My Cancer Journey: Scotch, Wigs and Board Service, by Susan Haller

I first discovered my own “breast cancer suspicion” stepping out of a shower in Stamford, Connecticut, in the spring of 1995. After noticing some shape anomalies, I muttered a few unpleasant observances and continued with my day. I had just extended a business trip to spend a few days with my mom, who was on the downhill slide with lung cancer.

I made an appointment to be checked upon returning to Columbus. I had my checkup and called in for my results a few days later while at Chicago’s Midway International Airport. I heard the word “malignancy” and went right straight to the closest Midway bar. My compadres wondered why I switched to Scotch from my usual chardonnay, but I didn’t really want to talk about it. I located a seat away from my traveling companions and started to thoroughly study the booklets and pamphlets on breast cancer by myself.

Following my diagnosis and meeting with a surgeon, I had the choice of going on a preplanned family vacation before or after the surgery. I decided to wait and recoup on the beaches of North Carolina. I was more tired than usual, but was spoiled by family and friends.

With the excellent support of family and friends, I made it through chemo as well as a clinical trial that consisted of heavier doses of chemo in a shorter period of time.  Doses of Tamoxifen followed. I was pleased to find that a few years after completing my clinical trial, it became protocol.

I felt very fortunate that I didn’t receive a terminal diagnosis. My son, Andrew — 14 at the time – asked if I was going to die. I said, “Some time, but not yet.”

Losing my hair was a challenge. Initially, I thought I’d be in a business meeting, have a huge sneeze, and go completely bald. I got by with hats and scarves loaned by many friends. After buying a wig, I only wore it once, however; it did get used a second time when my son dressed as me for Halloween!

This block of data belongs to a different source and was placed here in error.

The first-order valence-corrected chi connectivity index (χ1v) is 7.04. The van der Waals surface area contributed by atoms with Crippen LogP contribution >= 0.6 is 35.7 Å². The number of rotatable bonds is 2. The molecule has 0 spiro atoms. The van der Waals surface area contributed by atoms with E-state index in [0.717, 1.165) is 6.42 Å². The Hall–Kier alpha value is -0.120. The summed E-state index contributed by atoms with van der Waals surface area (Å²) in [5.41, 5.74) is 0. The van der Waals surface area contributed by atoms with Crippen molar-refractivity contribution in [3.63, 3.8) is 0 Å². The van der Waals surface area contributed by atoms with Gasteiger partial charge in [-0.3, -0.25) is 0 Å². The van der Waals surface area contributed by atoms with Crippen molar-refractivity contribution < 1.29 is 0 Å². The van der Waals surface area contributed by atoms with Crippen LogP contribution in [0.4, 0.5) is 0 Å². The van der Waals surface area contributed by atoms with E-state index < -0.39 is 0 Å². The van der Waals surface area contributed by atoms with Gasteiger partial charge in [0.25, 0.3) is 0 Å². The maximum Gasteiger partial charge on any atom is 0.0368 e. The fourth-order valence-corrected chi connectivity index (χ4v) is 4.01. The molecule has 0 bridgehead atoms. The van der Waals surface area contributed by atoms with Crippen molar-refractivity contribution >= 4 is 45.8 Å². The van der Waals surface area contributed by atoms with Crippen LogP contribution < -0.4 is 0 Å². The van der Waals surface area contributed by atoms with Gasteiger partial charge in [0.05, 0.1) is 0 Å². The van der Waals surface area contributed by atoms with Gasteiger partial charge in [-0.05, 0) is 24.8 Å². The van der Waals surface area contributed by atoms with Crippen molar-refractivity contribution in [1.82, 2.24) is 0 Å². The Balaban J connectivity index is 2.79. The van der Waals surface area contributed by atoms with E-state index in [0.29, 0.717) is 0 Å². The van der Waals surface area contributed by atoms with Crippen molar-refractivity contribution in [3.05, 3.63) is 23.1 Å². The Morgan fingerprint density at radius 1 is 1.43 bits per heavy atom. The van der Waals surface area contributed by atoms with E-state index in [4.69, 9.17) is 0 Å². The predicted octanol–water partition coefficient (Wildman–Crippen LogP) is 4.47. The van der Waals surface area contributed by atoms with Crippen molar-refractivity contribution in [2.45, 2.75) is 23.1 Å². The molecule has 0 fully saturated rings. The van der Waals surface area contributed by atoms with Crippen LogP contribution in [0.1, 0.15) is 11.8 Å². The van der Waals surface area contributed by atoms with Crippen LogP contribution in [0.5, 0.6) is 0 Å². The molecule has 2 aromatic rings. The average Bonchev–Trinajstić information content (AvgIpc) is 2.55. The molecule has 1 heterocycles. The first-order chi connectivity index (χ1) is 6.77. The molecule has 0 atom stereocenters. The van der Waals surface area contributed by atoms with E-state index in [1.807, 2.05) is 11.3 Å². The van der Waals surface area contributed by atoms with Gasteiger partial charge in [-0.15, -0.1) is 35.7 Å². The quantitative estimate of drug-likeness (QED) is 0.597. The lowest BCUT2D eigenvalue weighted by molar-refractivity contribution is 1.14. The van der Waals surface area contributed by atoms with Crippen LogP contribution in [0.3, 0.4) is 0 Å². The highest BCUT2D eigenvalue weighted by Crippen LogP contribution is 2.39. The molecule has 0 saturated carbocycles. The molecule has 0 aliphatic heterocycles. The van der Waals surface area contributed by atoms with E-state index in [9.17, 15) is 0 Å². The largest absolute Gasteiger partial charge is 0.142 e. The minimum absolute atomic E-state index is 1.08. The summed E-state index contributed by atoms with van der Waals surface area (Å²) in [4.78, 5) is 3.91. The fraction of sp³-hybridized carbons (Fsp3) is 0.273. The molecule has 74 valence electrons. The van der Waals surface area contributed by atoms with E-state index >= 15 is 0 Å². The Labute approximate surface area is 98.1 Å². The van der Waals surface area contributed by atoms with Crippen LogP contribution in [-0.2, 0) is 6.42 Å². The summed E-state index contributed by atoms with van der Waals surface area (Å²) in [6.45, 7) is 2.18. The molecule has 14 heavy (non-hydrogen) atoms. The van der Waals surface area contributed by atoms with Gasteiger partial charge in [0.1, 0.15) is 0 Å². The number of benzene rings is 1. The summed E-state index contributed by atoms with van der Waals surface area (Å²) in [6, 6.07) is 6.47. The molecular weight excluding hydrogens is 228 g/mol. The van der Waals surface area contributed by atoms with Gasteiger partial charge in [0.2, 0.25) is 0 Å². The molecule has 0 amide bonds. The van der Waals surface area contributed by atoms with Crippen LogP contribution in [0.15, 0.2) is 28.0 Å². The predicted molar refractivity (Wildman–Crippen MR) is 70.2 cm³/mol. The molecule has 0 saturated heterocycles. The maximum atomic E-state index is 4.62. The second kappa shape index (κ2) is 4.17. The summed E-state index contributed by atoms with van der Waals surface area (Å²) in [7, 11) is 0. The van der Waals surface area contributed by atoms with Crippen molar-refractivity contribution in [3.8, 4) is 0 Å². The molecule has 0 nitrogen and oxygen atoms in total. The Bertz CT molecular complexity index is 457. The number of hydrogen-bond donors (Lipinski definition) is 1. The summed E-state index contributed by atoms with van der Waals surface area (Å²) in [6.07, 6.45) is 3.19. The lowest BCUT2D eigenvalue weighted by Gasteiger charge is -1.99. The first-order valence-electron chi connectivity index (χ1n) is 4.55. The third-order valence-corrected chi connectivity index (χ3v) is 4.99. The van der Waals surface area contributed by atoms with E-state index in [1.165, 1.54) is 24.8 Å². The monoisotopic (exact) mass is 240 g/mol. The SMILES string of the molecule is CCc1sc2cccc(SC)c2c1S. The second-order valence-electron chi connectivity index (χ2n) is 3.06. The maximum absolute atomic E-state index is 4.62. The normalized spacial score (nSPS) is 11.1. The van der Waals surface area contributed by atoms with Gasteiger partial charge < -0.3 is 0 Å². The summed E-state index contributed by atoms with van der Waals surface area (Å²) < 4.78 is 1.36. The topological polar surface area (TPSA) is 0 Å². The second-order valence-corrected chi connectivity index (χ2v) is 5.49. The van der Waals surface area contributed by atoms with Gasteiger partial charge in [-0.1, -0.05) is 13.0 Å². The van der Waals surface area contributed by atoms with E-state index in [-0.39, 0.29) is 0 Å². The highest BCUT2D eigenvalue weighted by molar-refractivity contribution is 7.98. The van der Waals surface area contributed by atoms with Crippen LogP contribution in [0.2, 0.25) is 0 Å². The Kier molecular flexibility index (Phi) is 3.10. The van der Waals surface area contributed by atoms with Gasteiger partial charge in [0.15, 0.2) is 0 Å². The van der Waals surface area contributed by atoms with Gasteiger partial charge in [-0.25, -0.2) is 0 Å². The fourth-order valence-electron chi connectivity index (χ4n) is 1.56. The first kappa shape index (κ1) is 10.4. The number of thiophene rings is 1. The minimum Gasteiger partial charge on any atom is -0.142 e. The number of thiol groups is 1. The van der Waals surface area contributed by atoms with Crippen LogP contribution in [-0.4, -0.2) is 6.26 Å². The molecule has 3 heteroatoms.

I was feeling home-free from cancer when I passed my fifteen year anniversary in 2010, but was diagnosed a second time after year sixteen. This time, it was a different type of breast cancer in the opposite breast.  Fortunately, a lumpectomy and about half the usual dosage of radiation was my treatment. Again, I felt so fortunate.

I have to say that one thing that has made me feel fortunate and stay positive is the incredible support I have received from work friends, personal friends, and my family— especially my spouse.

When Cancer Support Community Central Ohio, called The Wellness Community at the time, became in independent entity, Harry Davidow from the Cincinnati affiliate’s board of directors asked me to join the board of directors here in Columbus. Without hesitation, I accepted his offer and have been part of the organization ever since.

Being on the board for so many years makes me feel grateful for the growth— the contributions of a great team, board of directors and staff – and so very proud of all of the new accomplishments in the past few years.  We’ve come such a long way from several years ago when we did not know where the next month’s rent or salaries were coming from.

I continue to stay on board so I can do my part in supporting the organization to help the participants on their cancer journeys.  Hearing participants share their stories is such a rewarding and humbling experience.  As a researcher, I read the responses of the surveys that participants take and find happiness in knowing that Cancer Support Community has helped, or in some cases, has saved them in some way.  They say there is no other place that offers what Cancer Support Community does, and I am glad to be part of something so unique.

In continuing on the board, I look forward to being a part of the team that is working on awareness research and getting the word out to those who need Cancer Support Community’s services.

Susan Haller

My Cancer Journey: Scotch, Wigs and Board Service, written by Susan Haller

 

One Response to “My Cancer Journey: Scotch, Wigs and Board Service, by Susan Haller”

  1. Vibodwews says:

    Found a lump under my armpit. First it was small. The pain was not felt. Now rubbing and growing. My friends such do not. The other day heard that it can be serious malaise. But most likely, just fatty lump. Found clear information about this lump. Now I’m not afraid of terrible diagnosis. Everything is clear and detail is written down to the smallest detail.
    Many have problems with the armpits. There are a lot of viruses. Later arise balls. They can be painful, but not always. It is better to know in advance about this problem. Then there will be no fear of horror. Good, that now I understand this.
    small painful lump under armpit

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